On a lighter note, your windshield also greatly affects the aerodynamics of the vehicle, which helps improve gas mileage and provide a smooth driving experience. Additionally, the windshield of a vehicle is integral to proper insulation on hot summer days and cold winter nights.
Modern vehicles include sensors in the windshield to detect rain, and to display important vehicle information without breaking your line of sight while driving.
Your windshield is an integral structural component of your vehicle that keeps you safe and comfortable as you drive.
However, the level of safety and structural support that your windshield provides for your vehicle depends greatly on how it is made, it's level of quality, and how it is installed.
Early vehicles had windshields that were made of tempered glass. Tempered glass is given a special heat treatment that makes the glass stronger and harder. This also makes the glass moderately resistant to shattering.
However, after a series of unfortunate accidents and lawsuits, Henry Ford began to make a new and safer type of windshield glass called laminate glass. Early laminate glass was simply two panes of glass that were held together with a layer of cellulose between them. This kept the windshield from shattering into several dangerous pieces if it became impacted in an accident or from a stone.
Today's windshield glass is made of a chemical combination of silica fine sand, limestone, dolomite, soda ash, and cullet; sometimes it also includes small amounts of potassium oxide and aluminum oxide. This mixture is combined together in liquid form, blended with water, and heated at a high temperature in order to fuse together and form the glass.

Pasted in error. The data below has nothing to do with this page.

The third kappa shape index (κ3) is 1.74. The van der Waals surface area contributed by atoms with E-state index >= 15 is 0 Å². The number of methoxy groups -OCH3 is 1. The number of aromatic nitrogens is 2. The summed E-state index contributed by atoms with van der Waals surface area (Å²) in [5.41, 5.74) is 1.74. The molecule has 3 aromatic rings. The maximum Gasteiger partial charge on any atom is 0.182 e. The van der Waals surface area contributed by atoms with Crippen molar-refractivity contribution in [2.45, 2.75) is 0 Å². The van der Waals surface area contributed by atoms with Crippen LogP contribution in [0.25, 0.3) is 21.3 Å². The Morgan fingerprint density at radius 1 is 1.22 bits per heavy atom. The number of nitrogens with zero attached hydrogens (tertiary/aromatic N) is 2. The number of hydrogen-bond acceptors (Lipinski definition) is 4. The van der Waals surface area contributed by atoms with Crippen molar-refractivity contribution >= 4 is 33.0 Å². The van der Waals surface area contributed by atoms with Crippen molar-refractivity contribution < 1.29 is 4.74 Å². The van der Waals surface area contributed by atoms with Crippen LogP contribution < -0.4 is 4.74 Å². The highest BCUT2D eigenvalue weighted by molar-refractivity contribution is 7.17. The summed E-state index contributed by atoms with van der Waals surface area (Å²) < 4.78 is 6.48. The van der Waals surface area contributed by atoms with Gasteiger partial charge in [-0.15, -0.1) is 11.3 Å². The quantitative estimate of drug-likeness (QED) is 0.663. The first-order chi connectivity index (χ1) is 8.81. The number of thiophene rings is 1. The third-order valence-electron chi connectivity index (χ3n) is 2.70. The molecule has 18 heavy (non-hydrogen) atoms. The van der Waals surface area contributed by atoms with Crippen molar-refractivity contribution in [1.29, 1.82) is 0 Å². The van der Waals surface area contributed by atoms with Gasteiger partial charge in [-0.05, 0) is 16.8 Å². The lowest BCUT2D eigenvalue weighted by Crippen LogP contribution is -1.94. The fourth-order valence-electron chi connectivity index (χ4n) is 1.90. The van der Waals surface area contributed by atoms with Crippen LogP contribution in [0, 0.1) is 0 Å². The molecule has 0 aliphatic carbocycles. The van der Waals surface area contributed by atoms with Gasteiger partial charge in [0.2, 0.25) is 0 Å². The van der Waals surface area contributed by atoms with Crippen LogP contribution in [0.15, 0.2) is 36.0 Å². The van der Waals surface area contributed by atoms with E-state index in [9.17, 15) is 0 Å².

Once the newly formed glass has been properly treated, it is then laid in a warm cast to keep it in a soft state and begin to take the shape of the mold it is in. After taking the shape of the mold, the glass is then tempered with blasts of cold air so that it hardens and strengthens.
Two sheets of glass will be made with this process, and then combined with a thin layer of poly-vinyl butyral (PVB) between them. The glass combination then rolls through an autoclave that heats each component of the glass while also pressing the layers together between rollers. This final technique fuses the glass together into one final piece of laminated safety glass, while also making the glass see-through.
This does not include the plethora of modern features that a windshield can have. Some examples would include rain sensors that turn your windshield wipers on and built in projectors for car dash information like your gas mileage. There are even some sensors that will tell you if you're approaching another car or person too quickly.